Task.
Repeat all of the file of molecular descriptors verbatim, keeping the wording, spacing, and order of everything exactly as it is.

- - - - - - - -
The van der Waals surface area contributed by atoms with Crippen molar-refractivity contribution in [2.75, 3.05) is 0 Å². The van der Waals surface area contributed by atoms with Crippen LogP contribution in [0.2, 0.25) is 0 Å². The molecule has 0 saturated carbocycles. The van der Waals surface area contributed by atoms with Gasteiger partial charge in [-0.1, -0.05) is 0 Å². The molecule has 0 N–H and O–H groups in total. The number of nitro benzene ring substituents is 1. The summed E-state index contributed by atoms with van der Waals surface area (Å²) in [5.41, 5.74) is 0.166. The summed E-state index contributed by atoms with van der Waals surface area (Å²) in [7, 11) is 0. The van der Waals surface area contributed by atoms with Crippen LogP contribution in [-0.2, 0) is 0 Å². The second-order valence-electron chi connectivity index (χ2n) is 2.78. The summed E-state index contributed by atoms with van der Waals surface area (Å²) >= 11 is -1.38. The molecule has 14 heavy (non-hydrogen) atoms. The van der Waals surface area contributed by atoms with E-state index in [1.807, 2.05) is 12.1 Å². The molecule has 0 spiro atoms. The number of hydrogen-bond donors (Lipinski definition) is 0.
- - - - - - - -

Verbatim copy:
The van der Waals surface area contributed by atoms with Crippen molar-refractivity contribution in [2.75, 3.05) is 0 Å². The van der Waals surface area contributed by atoms with Crippen LogP contribution in [0.2, 0.25) is 0 Å². The molecule has 0 saturated carbocycles. The van der Waals surface area contributed by atoms with Gasteiger partial charge in [-0.1, -0.05) is 0 Å². The molecule has 0 N–H and O–H groups in total. The number of nitro benzene ring substituents is 1. The summed E-state index contributed by atoms with van der Waals surface area (Å²) in [5.41, 5.74) is 0.166. The summed E-state index contributed by atoms with van der Waals surface area (Å²) in [7, 11) is 0. The van der Waals surface area contributed by atoms with Crippen LogP contribution in [-0.2, 0) is 0 Å². The second-order valence-electron chi connectivity index (χ2n) is 2.78. The summed E-state index contributed by atoms with van der Waals surface area (Å²) >= 11 is -1.38. The molecule has 14 heavy (non-hydrogen) atoms. The van der Waals surface area contributed by atoms with E-state index in [1.807, 2.05) is 12.1 Å². The molecule has 0 spiro atoms. The number of hydrogen-bond donors (Lipinski definition) is 0.